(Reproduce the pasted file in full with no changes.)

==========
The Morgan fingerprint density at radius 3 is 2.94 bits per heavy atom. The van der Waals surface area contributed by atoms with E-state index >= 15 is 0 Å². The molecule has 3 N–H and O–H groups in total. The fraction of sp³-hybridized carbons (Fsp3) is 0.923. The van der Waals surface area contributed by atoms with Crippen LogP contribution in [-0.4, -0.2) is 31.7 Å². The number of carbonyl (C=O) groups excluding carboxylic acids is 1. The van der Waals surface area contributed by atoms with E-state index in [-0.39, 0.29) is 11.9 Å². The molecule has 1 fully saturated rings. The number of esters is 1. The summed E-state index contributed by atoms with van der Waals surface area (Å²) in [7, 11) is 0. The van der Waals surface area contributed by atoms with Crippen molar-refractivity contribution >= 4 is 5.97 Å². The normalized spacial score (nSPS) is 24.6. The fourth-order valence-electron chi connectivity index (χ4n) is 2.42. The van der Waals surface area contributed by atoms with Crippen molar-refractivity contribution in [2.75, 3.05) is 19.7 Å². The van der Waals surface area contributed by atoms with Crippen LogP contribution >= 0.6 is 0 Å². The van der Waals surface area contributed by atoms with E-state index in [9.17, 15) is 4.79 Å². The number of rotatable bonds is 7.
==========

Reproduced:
The Morgan fingerprint density at radius 3 is 2.94 bits per heavy atom. The van der Waals surface area contributed by atoms with E-state index >= 15 is 0 Å². The molecule has 3 N–H and O–H groups in total. The fraction of sp³-hybridized carbons (Fsp3) is 0.923. The van der Waals surface area contributed by atoms with Crippen LogP contribution in [-0.4, -0.2) is 31.7 Å². The number of carbonyl (C=O) groups excluding carboxylic acids is 1. The van der Waals surface area contributed by atoms with E-state index in [-0.39, 0.29) is 11.9 Å². The molecule has 1 fully saturated rings. The number of esters is 1. The summed E-state index contributed by atoms with van der Waals surface area (Å²) in [7, 11) is 0. The van der Waals surface area contributed by atoms with Crippen molar-refractivity contribution >= 4 is 5.97 Å². The normalized spacial score (nSPS) is 24.6. The fourth-order valence-electron chi connectivity index (χ4n) is 2.42. The van der Waals surface area contributed by atoms with Crippen molar-refractivity contribution in [2.75, 3.05) is 19.7 Å². The van der Waals surface area contributed by atoms with Crippen LogP contribution >= 0.6 is 0 Å². The van der Waals surface area contributed by atoms with E-state index in [9.17, 15) is 4.79 Å². The number of rotatable bonds is 7.